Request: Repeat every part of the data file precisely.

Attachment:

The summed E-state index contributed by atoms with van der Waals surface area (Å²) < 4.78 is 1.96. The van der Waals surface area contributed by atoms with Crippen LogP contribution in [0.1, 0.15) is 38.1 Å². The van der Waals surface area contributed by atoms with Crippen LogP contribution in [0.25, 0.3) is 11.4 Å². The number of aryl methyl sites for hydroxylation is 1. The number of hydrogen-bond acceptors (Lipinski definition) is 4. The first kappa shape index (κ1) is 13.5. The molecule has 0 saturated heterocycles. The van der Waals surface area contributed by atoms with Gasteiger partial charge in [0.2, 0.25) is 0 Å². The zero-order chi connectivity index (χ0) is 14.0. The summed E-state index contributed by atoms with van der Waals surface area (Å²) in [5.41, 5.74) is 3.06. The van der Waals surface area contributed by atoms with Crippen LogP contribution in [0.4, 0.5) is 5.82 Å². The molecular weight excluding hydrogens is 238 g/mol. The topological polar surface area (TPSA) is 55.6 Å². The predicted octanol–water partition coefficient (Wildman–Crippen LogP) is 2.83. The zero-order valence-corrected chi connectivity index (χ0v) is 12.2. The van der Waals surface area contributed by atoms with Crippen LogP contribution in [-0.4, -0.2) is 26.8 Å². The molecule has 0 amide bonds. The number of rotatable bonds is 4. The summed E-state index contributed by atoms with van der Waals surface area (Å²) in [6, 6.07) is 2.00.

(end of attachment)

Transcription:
The summed E-state index contributed by atoms with van der Waals surface area (Å²) < 4.78 is 1.96. The van der Waals surface area contributed by atoms with Crippen LogP contribution in [0.1, 0.15) is 38.1 Å². The van der Waals surface area contributed by atoms with Crippen LogP contribution in [0.25, 0.3) is 11.4 Å². The number of aryl methyl sites for hydroxylation is 1. The number of hydrogen-bond acceptors (Lipinski definition) is 4. The first kappa shape index (κ1) is 13.5. The molecule has 0 saturated heterocycles. The van der Waals surface area contributed by atoms with Gasteiger partial charge in [0.2, 0.25) is 0 Å². The zero-order chi connectivity index (χ0) is 14.0. The summed E-state index contributed by atoms with van der Waals surface area (Å²) in [5.41, 5.74) is 3.06. The van der Waals surface area contributed by atoms with Crippen LogP contribution in [0.4, 0.5) is 5.82 Å². The molecular weight excluding hydrogens is 238 g/mol. The topological polar surface area (TPSA) is 55.6 Å². The predicted octanol–water partition coefficient (Wildman–Crippen LogP) is 2.83. The zero-order valence-corrected chi connectivity index (χ0v) is 12.2. The van der Waals surface area contributed by atoms with Crippen LogP contribution in [-0.4, -0.2) is 26.8 Å². The molecule has 0 amide bonds. The number of rotatable bonds is 4. The summed E-state index contributed by atoms with van der Waals surface area (Å²) in [6, 6.07) is 2.00.